Many of us don’t even bother considering how to organize a laundry room. We see the space as just a catch-all utility area: a place to dump clothes, tools, boxes, and miscellaneous junk.
For those of us with busy schedules, it can also be fairly common to see a mountainous pile of clean, dirty and unfolded clothing and clutter strewn about.
But, the laundry room has serious untapped potential as a versatile, useful part of your everyday life.
“It’s a great space, a workhorse of the house,” says Stephanie Boyd, a professional organizer. “It can be a command center when you have a space doing double duty, especially with a large family.”
Read on for advice from our organizing experts on how you can create and reinvigorate your laundry room space at home!
Identify Your Laundry Room Goals and Space
When you’re considering a laundry room refresh, think about how you want to use the space, where it will best fit in your home, and how you want it to feel—from high-energy to calm and relaxing.
“Because it works so hard doesn’t mean it can’t look good,” said Boyd, who operates S.T.O.R.E. By Steph and who has a “Live, Love … Launder!” message painted on her laundry room wall at home, along with other whimsical, laundry-related signs.
“If you’re spending time there, why not have something that makes you smile?”
Experts like Boyd and Scott McCafferty, who helps manage Closet Solutions, have seen all kinds of laundry room layouts work well in all kinds of spaces: in a basement or garage, off a kitchen, in a hallway behind bi-folding doors, under a staircase, or in a closet. So keep an open mind as you work to site your laundry space.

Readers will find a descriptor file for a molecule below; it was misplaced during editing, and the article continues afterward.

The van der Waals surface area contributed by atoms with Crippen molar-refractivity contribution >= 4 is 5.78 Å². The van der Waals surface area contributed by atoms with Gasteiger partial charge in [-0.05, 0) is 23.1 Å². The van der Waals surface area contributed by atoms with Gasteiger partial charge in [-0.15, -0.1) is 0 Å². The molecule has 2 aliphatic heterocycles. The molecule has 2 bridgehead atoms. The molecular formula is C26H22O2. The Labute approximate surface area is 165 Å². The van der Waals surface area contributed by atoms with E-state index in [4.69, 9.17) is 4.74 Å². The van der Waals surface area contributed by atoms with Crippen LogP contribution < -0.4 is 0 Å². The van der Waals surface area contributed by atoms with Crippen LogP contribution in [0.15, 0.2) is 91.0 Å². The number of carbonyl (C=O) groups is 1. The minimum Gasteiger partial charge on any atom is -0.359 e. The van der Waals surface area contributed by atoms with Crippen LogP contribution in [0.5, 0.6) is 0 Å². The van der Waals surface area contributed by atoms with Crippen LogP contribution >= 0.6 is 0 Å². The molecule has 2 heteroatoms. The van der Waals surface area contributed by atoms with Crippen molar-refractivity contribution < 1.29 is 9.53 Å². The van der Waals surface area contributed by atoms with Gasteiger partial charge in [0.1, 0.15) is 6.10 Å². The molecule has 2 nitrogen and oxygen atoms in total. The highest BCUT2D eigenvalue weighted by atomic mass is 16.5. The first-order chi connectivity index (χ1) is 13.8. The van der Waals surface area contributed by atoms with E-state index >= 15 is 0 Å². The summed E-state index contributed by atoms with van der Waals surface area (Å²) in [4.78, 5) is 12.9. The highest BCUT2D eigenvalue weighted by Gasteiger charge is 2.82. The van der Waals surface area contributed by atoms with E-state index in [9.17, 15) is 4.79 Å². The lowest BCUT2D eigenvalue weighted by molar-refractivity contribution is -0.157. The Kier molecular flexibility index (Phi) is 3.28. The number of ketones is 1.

And remember you’re not alone. For McCafferty, laundry room redesigns are becoming more frequent.
“People are trying to cram more and more into smaller and smaller spaces,” he said. “At the end of the day, it’s about maximizing the space they’ve got.”
Laundry Room Organization Ideas
By definition, your laundry room is for washers and dryers, and depending on the room layout, these days you have the awesome opportunity to choose: either stacked or traditional side-by-side models.
Also, in addition to the obvious soaps and dryer sheets, and shelves for them, consider stashing ironing and sewing supplies, cleaning supplies, extra towels and rags.
If you can fit it, consider also carving out some flat space in your laundry room for folding or piling up the next load.
If you have limited room, you can even try for fold-down ironing boards, tables, hanging rods and racks—to make your life a lot easier. Having a bag in the room for donations and laundry sorters on wheels are also super helpful.
Some dedicated laundry rooms even have drains in the middle of the floor in case of spills and sinks for soaking.But as we’ve already mentioned, you can make a laundry “room” work anywhere, even in a garage. For one client, Boyd treated a garage corner as a sacred space dedicated to getting clean and staying organized.
“I put in an indoor/outdoor rug in front of the machine to create a visual space delineator,” she said. “Create a zone and go for it.”
She added open shelving above the machine with storage containers for “wash,” “pre soak” and “dry” and a drying rack on the ground. Today, she said the garage feels like it has a dedicated laundry room within it.
If you have more space and a bigger budget, task lighting is also popular and can help you look for stains. For those who iron a lot, Boyd said she’s even helped clients make space for a television or music speakers.
It’s all about making it look as nice and be as pleasant as you can.
“There are no rules,” Boyd said. “It’s whatever works for you.”
Photos courtesy of Stephanie Boyd